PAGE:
Just let me know when you plan to come, and I will make sure we're "home."
Paul, you should definitely check MS society, SCI society, CP association, MD club, MofDimes, etc. All those places should have free exchanges where you leave your unneeded equipment and pick up what you need. (MS is the only one that's really a society, lol.) Oh, and Easter Seals.
Kay, does your house have wide doorways, etc? Being tall or large makes EVERYTHING more difficult. Part of why I am trying to lose weight--I can't ask DH to keep dragging me around.
(Jim) Only the laundry room doorway is not modified. I built a sliding door for the bedroom it is wide enough that i can spin around in it. The rest are widened enough for the chair and hands to go through without hitting my knuckles.
I took the camera out in search of anything that was not yellow or Purple. Only had marginal success but I love the Bluemist flower next to the Beautyberry nice combination.
Photo 1 OxBlood lily
Photo 2 Morning glory
Photo 3 Bluemist and Beautyberry
That's AMAZING, Jim! We rented our house here b/c I could get into the bathroom. I cannot access any closets, the shower, the toilet, etc. etc. etc.
I really like the blue morning glory.
(Mk*) The laundry was once Jim's household task. I've noticed he seems in no hurry to make the laundry room accessible. ;-)
Last week was A busy week of transplanting perennials and planting cool season veggies. I asked Jim to pick up some cottonseed meal from the local nursery. I should know by now not to let that man go to the nursery by himself. He came back with yet another blueberry plant. I've known many gardeners obsessed with roses or hostas. I've even met plant collectors dedicated to gingers or salvias. Jim is the first gardener I've known with a ravviteye blueberry obsession. . It seems to be as much about the fall leaf color as the fruit. The newest one is a monster that will allegedly mature to 12' by 12'.
Jim also bought two new kinds of Brussels sprouts. (Another obsession. His absolute favorite vegetable.) They will grow here in the fall and winter, but their a bit of a challenge. I remind him, " This ain't the Pacific fog belt " which I believe is where most sprouts in the grocery stores come from. But, he is determined to find a variety that will grow well here. I will spend a good deal of this week hunting for places to plant MORE Brussels sprouts. Ah-h-h, the things I do for love. At least everyone in the house will eat them. Brussels are one of those vegetables people either love or despise.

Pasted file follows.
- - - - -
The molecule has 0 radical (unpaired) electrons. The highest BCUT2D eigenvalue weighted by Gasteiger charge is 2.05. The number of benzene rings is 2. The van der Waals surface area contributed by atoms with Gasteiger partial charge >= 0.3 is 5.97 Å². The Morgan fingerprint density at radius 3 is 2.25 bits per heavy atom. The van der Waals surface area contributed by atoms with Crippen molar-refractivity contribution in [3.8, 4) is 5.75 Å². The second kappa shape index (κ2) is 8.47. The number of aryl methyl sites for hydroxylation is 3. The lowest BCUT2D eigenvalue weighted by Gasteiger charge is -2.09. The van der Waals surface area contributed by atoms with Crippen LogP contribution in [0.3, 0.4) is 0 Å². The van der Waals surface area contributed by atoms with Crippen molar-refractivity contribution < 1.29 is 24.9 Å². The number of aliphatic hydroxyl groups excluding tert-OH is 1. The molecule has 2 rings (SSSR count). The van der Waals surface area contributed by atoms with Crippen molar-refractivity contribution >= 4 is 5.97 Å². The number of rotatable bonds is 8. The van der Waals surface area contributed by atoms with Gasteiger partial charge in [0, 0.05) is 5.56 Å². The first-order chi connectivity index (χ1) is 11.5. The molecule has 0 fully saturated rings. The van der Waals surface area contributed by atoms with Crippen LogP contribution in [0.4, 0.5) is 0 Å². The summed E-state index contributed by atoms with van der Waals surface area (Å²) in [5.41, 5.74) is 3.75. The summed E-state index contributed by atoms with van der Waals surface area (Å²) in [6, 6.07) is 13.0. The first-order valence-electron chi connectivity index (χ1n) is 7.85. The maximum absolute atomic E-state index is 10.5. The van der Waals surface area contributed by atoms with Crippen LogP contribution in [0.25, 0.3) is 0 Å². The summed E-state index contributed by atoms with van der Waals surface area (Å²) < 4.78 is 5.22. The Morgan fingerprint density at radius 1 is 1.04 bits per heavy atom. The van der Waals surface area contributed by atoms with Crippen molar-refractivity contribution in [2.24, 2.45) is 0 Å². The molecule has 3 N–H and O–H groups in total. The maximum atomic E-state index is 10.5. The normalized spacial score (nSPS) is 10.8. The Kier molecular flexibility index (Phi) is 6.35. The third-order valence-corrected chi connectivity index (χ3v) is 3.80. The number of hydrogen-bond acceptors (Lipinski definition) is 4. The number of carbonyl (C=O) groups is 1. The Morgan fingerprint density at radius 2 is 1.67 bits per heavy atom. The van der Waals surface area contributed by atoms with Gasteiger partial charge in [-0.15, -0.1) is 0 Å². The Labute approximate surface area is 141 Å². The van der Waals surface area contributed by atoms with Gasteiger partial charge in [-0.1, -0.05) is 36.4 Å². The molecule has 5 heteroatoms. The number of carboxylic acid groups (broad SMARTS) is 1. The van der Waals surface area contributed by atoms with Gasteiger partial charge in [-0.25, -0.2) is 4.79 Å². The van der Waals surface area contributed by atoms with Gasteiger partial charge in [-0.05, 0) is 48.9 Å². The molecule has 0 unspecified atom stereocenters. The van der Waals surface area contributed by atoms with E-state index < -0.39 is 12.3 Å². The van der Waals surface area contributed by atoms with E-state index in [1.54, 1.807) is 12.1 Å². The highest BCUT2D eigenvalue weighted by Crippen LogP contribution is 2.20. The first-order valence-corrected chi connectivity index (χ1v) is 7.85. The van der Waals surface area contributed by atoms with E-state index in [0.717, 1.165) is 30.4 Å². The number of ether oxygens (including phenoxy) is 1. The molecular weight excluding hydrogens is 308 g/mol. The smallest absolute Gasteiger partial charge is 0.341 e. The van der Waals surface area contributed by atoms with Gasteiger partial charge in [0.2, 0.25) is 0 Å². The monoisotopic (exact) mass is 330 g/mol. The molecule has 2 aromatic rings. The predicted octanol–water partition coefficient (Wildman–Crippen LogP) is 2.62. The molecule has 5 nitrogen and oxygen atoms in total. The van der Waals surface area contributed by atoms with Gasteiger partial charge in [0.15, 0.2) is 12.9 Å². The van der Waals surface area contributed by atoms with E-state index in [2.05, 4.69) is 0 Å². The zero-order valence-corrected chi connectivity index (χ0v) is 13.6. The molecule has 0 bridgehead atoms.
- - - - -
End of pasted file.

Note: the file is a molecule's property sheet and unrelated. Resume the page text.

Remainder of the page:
I love Brussels sprouts, cabbage, cole slaw, etc. Unfortunately not many people I know feel the same way. Why are Brussels sprouts called Brussels sprouts?
(Mk*) I have a lazy tongue that avoids the double "s" and that often makes me misspell Brussels sprouts. Nadine has corrected me several times saying "Brussels, not Brussels. You know, like the place in Belgium." I assume they came to this country from that part of the world. I wonder what they call them WITHIN Belgium? Of course, I'm an odd duck. I also wonder what they call Canadian bacon in Canada.
We've all been a little sick this week. I think it is just allergies. It is ragweed season here and the fields are covered in fall wild flowers. I did manage to pull a stand of Solidago Canadensis this week before it went to seed. It remains in the open field uphill from us so I imagine I will be pulling it up for as long as I garden this land. Goldenrods can be a pretty pain, but the bees and good, pollinating beetles appreciate them. I just read in Horticulture Magazine about the leather wing beetles, who are big fans of goldenrod and aster, Prey on many common garden pest. I definitely want to keep goldenrods and the native asters. Jim complains about getting burned out on yellow this time of year so I guess the blue, purple and white non-native asters will be staying since our native aster is a yellow. He did identify and journal five of the yellow flowering plants in bloom for me. Secretly, I think he was hoping some of them would be aggressive non-natives so he could replace them with something blue. No luck on anything except the Canada goldenrod. I had some plant ID success also. The red mystery rose is a 'Dr. Huey'. Doc is such an easy, breezy rose and even flowers in shade so it will stay. I didn't expect it to be a named cultivar. I had been looking in all the wrong places.